Why am I getting spam text messages? Take a look at the law, and how to text spam report so that you can get it to stop.
I’ve been ignoring text spams on my phone for too long. It started out with just one text spam out of the blue that I quickly erased. Then I began seeing them every other month. Now I am receiving text spams about once a week. The most recent one was from Sender 42227 and read, “Official Reward Notice: claim your $1,000 Walmart gift card at www.hyprdrct.com/r/?s-1449&a=206798 Keep GAPC txt act active.txt stop 2 end”.
Aside from the nuisance of having these spam messages in my queue, the most annoying part about these spam messages is the feeling that each time I receive an unsolicited message it might be costing me money ($0.10 here, $0.20 there). I finally called my cell phone provider last week to discuss my concerns with them, and found out that there are far greater concerns than the ones my mind had conjured up.
Why Am I Getting Spam Text Messages? Are Spammers Allowed to Text You By Law?
In March 2005, the Federal Communications Commission (FCC) adopted rules that prohibit sending unwanted commercial email messages to wireless devices without prior permission.
However, this ban is only good for messages sent to cell phones from internet domains. Short Messages (SMS), which are messages sent from one cell phone to another, are not covered by this ban.
You can see where this is going — instead of a company sending you a spam text from @ronniespaintshop.com, they now are sending them to you from 48888.
Do You Get Charged for Receiving Texts that are Spam?
Here is where I was very surprised.
I assumed that if you have an unlimited texting plan that you will not be charged extra for text spam. After all, it shouldn’t matter who is sending you texts with an unlimited plan. A Verizon Wireless representative confirmed that with unlimited text messaging plans you are, in fact, not charged per text that you receive. She clarified that if you do not have an unlimited text messaging plan then the cost for Verizon customers would be $0.20 per text.
However, the representative discussed another way that many people with unlimited text plans are charged anyway: most of these companies have you opted in to their service without any effort on your part. Simply by receiving their text and with no further action from you, your cell phone bill will reflect this charge (typically $9.99).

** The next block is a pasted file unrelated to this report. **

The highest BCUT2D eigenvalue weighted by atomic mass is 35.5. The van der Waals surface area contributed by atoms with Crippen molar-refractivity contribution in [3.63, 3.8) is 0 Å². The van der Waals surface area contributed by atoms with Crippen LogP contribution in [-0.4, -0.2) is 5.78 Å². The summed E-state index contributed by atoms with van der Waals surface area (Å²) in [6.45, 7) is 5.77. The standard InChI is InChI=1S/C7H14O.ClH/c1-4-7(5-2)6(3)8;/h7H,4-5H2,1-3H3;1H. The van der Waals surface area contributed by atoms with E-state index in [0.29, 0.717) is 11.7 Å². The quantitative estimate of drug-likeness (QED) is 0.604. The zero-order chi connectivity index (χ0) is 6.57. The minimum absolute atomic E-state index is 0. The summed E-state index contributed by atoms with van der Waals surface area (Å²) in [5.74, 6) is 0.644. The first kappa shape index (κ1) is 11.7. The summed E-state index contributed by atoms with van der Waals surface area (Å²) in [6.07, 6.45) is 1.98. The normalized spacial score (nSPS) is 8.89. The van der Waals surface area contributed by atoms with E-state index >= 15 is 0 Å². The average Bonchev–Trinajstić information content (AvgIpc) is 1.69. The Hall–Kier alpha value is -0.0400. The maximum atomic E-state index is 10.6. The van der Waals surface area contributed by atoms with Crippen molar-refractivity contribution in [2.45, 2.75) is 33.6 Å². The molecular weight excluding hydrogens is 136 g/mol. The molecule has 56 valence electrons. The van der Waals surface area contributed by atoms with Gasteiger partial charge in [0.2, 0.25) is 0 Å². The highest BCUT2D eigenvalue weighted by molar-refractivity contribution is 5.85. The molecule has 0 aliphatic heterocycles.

The representative I spoke to said that your “permission” was given somewhere along the way, but that many times it is without you knowing.
Specifically, she said that this could be from putting your phone number on Facebook (which I have not done).
The representative also explained that these types of messages where there is an option to purchase or subscribe by a third party vendor are called “Premium Messages”, and are delivered to your phone via a Short Messages (SMS).
You’ll know you have received one because they look like the one sent to my phone above and are sent by Short Codes with four, five or six-digit numbers.
Fortunately for me, the representative checked my bill, and I had not been charged.
How Do I Stop Getting Spam Texts?
The good news is that you can stop the spam text messages from coming to your phone. The first and easiest step to take is to reply to the sender with either “stop”, “quit”, “end”, “cancel”, or “unsubscribe”. This may work; however, companies generally have more than one short code and so they may just start texting you again with another short code.
A more effective way to stop these premium messages is by calling your wireless company customer service and asking them to block premium messages with short codes from coming to your phone. If you were charged and did not want to be, take the time during this phone call to have them deduct these charges from your bill (this is at their discretion).
- Report spam text — Verizon: First of all, don't respond to any text you think might be spam. Then, forward the suspected spam text message to short code 7726. Here's more information about what comes next in their investigation.
- Report spam text — ATT: Report your spam text to AT&T here.
- Report spam text — iPhone: You'll need to find out who your cell phone carrier is (it's the company you send your bill to). Then, either use the info above, or google your cell phone carrier company + report spam text.
Personally I think it is a bit outrageous that companies can opt you in without you doing anything to warrant this. It could be argued that you did, infact, opt-in to these companies. But if you cannot remember doing so (and the representative said that many consumers cannot remember doing so) then there is something wrong with this system. Fortunately for me I was not charged, even though my cell phone provider was more than willing to check my bill and reverse any charges.
Has this ever happened to you? Were you charged, and was your cell phone company willing to reverse the charges?